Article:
Glass breaks. When it reaches a certain stress level it doesn’t yield, it shatters, without warning or predictable focal point. But mankind has been creating beauty and utility out of glass for more than 4,000 years. Ancient Mesopotamians and Egyptians melted silica (quartz) sand to make beads and molded vessels. The Phoenicians discovered glass-blowing and seventh-century Syrians spun circular windows out of it. The material’s appealing translucency has persisted in art and architecture down through the ages, from the elaborate stained casements of France’s Chartres cathedral to the crystalline façade of a New York City skyscraper.

Modern industrial technology has made producing glass a precision routine. Sheets of it were drawn vertically out of melted pools well into the last century, but now most commercial product is extruded horizontally, floated on a bed of molten tin, cooled, shaped, checked for defects and cut into lengths. Thanks to ASTM (American Society for Testing and Materials) standard E1300, the load-resistance of glass is tightly regulated. The chemical and structural composition of the material can be manipulated so that a car windshield will safely crumble, or the window of an oceanside home will withstand hurricane force winds. Glass has also become more interactive with the environment: Insulation from temperature extremes, as well as UV protection from sunlight, can all be formulated right into the material recipe.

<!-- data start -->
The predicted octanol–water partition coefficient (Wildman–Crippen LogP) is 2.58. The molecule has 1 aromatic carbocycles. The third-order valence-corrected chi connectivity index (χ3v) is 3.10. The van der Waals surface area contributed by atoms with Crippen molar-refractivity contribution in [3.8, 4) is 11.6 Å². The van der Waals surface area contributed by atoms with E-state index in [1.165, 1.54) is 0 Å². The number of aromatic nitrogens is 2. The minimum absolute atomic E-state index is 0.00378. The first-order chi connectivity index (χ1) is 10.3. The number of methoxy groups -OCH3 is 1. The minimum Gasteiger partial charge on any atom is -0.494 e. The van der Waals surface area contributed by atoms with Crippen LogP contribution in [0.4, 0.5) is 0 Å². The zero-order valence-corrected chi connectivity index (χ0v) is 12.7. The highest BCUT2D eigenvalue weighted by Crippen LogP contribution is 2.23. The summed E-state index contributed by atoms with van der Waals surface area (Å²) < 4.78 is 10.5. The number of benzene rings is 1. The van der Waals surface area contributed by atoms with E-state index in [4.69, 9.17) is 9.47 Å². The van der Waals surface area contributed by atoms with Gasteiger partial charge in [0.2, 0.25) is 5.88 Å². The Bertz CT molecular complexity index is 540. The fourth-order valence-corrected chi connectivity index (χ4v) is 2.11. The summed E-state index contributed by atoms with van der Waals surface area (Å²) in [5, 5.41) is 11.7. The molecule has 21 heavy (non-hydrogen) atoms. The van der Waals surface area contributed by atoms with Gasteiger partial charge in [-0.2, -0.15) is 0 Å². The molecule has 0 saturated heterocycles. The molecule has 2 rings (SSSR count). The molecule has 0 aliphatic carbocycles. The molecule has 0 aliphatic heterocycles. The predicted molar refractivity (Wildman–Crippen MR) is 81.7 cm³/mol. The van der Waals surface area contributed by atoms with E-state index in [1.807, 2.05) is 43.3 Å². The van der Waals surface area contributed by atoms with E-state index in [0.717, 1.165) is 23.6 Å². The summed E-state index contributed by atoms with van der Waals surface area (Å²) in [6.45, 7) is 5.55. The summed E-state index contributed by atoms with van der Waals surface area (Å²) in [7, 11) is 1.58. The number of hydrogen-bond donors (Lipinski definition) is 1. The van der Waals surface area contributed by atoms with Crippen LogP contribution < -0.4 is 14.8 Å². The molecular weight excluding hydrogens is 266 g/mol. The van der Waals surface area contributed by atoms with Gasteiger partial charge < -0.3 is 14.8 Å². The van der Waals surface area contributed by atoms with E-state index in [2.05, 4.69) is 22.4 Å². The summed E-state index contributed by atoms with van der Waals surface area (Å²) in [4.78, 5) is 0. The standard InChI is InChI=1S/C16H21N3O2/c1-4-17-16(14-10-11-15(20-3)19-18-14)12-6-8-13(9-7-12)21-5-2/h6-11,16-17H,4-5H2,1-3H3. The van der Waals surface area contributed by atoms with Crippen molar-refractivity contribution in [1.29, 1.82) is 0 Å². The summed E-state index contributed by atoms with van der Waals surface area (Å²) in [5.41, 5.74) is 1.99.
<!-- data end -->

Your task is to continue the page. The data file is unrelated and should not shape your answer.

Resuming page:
Until recently in modern architecture, the “building envelope” was dominated by steel and cement. Although glass was an integral component of almost every structure, windows and façades were there just to let in light and/or be purely decorative. But in the early 1990s, a movement towards incorporating a greater proportion of glass into structures began to take hold, enabled by new material formulas and installation technologies. These gave architects greater design freedom to bridge interior and exterior climates, provide a feeling of spaciousness on a more human scale, and maximize daylight while balancing shade, controlling glare and reducing energy consumption.


Glass Goes Beyond Mere Aesthetics

As glass has moved closer to center stage in architecture, it has also taken on a new role as a structural, load-bearingcomponent. Heavy steel supports, and strong aluminum mullion systems that capture glass panes by their edges, are now making way for thin cables, glass fins and point-supported glass (PSG).

PSG attaches directly to a structure with bolted fittings that run through holes in the glass itself (Figure 1). It can be tempered, laminated and built to different thicknesses to bolster it for its new supporting job. Yet because PSG is now an intimate part of the building envelope, its installation and long-term performance must be as finely tuned as a concert-grand piano. The stress and strain in the glass, as it shoulders weight and interacts with the materials it’s attached to, must be accurately predicted and accommodated through every season and weather extreme.